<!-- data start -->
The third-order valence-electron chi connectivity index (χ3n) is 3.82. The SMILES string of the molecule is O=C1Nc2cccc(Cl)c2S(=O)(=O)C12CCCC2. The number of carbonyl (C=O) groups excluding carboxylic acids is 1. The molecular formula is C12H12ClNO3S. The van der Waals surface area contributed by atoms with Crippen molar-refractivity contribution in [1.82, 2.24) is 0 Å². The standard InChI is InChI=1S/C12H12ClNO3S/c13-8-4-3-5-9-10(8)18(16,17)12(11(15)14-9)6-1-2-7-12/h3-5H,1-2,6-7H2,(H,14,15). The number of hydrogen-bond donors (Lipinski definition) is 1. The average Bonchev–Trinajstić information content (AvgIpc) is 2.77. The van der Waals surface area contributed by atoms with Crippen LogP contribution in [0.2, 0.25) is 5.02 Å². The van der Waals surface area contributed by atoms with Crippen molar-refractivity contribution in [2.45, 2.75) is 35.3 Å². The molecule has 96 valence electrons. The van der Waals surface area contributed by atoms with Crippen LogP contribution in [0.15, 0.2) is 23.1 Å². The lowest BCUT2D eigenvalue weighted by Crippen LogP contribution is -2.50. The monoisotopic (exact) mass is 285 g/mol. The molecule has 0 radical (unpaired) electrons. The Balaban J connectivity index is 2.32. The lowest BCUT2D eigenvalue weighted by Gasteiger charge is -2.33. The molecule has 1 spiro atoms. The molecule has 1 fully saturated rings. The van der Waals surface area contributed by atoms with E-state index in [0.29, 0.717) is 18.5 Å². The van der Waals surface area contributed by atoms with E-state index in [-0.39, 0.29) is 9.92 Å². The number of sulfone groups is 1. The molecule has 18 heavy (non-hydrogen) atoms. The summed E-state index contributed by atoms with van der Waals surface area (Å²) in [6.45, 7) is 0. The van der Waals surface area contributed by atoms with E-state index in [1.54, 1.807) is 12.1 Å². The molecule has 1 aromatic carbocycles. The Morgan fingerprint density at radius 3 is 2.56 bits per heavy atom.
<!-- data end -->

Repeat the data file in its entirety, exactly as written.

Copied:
The third-order valence-electron chi connectivity index (χ3n) is 3.82. The SMILES string of the molecule is O=C1Nc2cccc(Cl)c2S(=O)(=O)C12CCCC2. The number of carbonyl (C=O) groups excluding carboxylic acids is 1. The molecular formula is C12H12ClNO3S. The van der Waals surface area contributed by atoms with Crippen molar-refractivity contribution in [1.82, 2.24) is 0 Å². The standard InChI is InChI=1S/C12H12ClNO3S/c13-8-4-3-5-9-10(8)18(16,17)12(11(15)14-9)6-1-2-7-12/h3-5H,1-2,6-7H2,(H,14,15). The number of hydrogen-bond donors (Lipinski definition) is 1. The average Bonchev–Trinajstić information content (AvgIpc) is 2.77. The van der Waals surface area contributed by atoms with Crippen LogP contribution in [0.2, 0.25) is 5.02 Å². The van der Waals surface area contributed by atoms with Crippen molar-refractivity contribution in [2.45, 2.75) is 35.3 Å². The molecule has 96 valence electrons. The van der Waals surface area contributed by atoms with Crippen LogP contribution in [0.15, 0.2) is 23.1 Å². The lowest BCUT2D eigenvalue weighted by Crippen LogP contribution is -2.50. The monoisotopic (exact) mass is 285 g/mol. The molecule has 0 radical (unpaired) electrons. The Balaban J connectivity index is 2.32. The lowest BCUT2D eigenvalue weighted by Gasteiger charge is -2.33. The molecule has 1 spiro atoms. The molecule has 1 fully saturated rings. The van der Waals surface area contributed by atoms with E-state index in [0.29, 0.717) is 18.5 Å². The van der Waals surface area contributed by atoms with E-state index in [-0.39, 0.29) is 9.92 Å². The number of sulfone groups is 1. The molecule has 18 heavy (non-hydrogen) atoms. The summed E-state index contributed by atoms with van der Waals surface area (Å²) in [6.45, 7) is 0. The van der Waals surface area contributed by atoms with E-state index in [1.54, 1.807) is 12.1 Å². The molecule has 1 aromatic carbocycles. The Morgan fingerprint density at radius 3 is 2.56 bits per heavy atom.